Newspaper Page Text
J. L. MIMS,._._Editor
Published every Wednesday in The
Advertiser Building at $1.50 "per year
Entered as second class matter at
the postoffice at Edgefield, S. C.
No communications will be published
unfess accompanied by the writer's
Cards of Thanks, Obituaries, Resolu
tions and Political Notices published at
LARGEST CIRCULATION IN
WEDNESDAY, JULY 31, 1912
Annual income twenty pounds, an
nual expenditure nineteen and six, re
sult happiness. Annual income twen
ty pounds, annual expenditure twenty
pounds and six, result misery.
But One Answer.
Frankly, now, which will make South
Carolina the better governor, a man
who will conscientiously endeavor to
treat every white citizen, the high and
the low, the rich and the poor, alike, or
the man who states emphatically in ad
vance that he will bestow favors upon
his followers only? One will [strive to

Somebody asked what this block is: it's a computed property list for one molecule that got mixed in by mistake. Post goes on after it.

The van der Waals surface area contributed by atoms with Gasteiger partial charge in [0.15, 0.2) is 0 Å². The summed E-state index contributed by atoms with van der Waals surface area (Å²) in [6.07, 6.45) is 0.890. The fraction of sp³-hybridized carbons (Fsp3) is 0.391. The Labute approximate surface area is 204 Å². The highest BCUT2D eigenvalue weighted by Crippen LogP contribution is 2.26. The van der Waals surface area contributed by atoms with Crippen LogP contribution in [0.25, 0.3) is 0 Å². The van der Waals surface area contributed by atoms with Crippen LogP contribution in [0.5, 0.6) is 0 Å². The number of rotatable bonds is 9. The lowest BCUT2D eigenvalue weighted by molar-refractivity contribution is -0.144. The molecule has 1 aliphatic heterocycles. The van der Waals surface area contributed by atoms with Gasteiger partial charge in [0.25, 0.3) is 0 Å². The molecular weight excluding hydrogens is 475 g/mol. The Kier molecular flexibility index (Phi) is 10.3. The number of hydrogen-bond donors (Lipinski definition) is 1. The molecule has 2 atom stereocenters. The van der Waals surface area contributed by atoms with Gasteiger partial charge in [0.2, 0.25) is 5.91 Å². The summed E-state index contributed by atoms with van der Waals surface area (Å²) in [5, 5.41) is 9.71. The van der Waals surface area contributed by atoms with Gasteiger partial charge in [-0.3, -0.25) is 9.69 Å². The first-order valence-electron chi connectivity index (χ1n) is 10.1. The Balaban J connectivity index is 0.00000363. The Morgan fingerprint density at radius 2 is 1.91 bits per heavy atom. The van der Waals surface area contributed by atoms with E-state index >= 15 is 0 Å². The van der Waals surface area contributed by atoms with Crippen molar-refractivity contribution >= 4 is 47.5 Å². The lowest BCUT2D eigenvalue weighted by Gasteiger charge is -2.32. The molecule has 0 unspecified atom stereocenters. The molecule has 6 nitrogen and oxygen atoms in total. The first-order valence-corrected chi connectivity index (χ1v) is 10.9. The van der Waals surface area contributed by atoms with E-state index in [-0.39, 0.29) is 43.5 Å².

promote the interests of all South Caro
lina, while the other, seemingly, seeks
to promote only his own political inter
ests. Be honest with yourself and,
without bias or prejudice, answer this
A World of Difference.
"Pity 'tis 'tistrue" that somej>f
the candidates who are "higher up"
in South Carolina politics can not sit at
the feet of our county candidates and
learn an important leeson in how to
conducta campaign on a high, dignified
plane. Instead of indulging in j
invective 'and vituperation, using all
kinds of insulting and disgusting per
sonalities, our county candidates are
notably a gentlemanly set of men, who
discuss public questions in a way that
will enlighten and edify our people.
Between a South Carolina campaign
meeting and an Edgefield county cam
paign meeting there is a world of dif
ference.' Those who were at Republi
can church last Saturday were deeply
impressed with that fact.
A Dead Issue.
Th?re are too many live questions in
which our people are actively interest
ed for the candidates for legislative hon
ors to waste their time discussing mat
ters that have|been definitely settled by
our people. A discussion of the lien
Jaw, of the law providing for a public
cotton weigher, or some othevlike ex
isting law, would be as apropos at this
juncture as the discussion of the liquor
question. The laws mentioned are al
ready on the statute books and are prov